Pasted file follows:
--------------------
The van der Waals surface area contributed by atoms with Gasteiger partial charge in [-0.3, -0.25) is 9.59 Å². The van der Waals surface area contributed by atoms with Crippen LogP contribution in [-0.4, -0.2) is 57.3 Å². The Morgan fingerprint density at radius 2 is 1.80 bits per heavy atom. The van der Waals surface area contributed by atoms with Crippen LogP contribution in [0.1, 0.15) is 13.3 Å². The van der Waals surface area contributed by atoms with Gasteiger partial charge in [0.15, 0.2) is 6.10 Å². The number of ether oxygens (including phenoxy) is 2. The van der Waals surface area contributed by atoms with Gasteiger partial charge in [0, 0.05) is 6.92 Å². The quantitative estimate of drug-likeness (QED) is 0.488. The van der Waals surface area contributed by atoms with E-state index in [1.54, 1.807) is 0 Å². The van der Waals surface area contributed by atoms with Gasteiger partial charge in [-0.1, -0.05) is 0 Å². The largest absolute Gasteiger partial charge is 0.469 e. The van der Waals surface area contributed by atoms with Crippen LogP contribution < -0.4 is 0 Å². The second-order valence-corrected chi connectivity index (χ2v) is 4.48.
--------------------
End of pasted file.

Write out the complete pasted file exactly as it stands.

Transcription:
The van der Waals surface area contributed by atoms with Gasteiger partial charge in [-0.3, -0.25) is 9.59 Å². The van der Waals surface area contributed by atoms with Crippen LogP contribution in [-0.4, -0.2) is 57.3 Å². The Morgan fingerprint density at radius 2 is 1.80 bits per heavy atom. The van der Waals surface area contributed by atoms with Crippen LogP contribution in [0.1, 0.15) is 13.3 Å². The van der Waals surface area contributed by atoms with Gasteiger partial charge in [0.15, 0.2) is 6.10 Å². The number of ether oxygens (including phenoxy) is 2. The van der Waals surface area contributed by atoms with Gasteiger partial charge in [0, 0.05) is 6.92 Å². The quantitative estimate of drug-likeness (QED) is 0.488. The van der Waals surface area contributed by atoms with E-state index in [1.54, 1.807) is 0 Å². The van der Waals surface area contributed by atoms with Gasteiger partial charge in [-0.1, -0.05) is 0 Å². The largest absolute Gasteiger partial charge is 0.469 e. The van der Waals surface area contributed by atoms with Crippen LogP contribution < -0.4 is 0 Å². The second-order valence-corrected chi connectivity index (χ2v) is 4.48.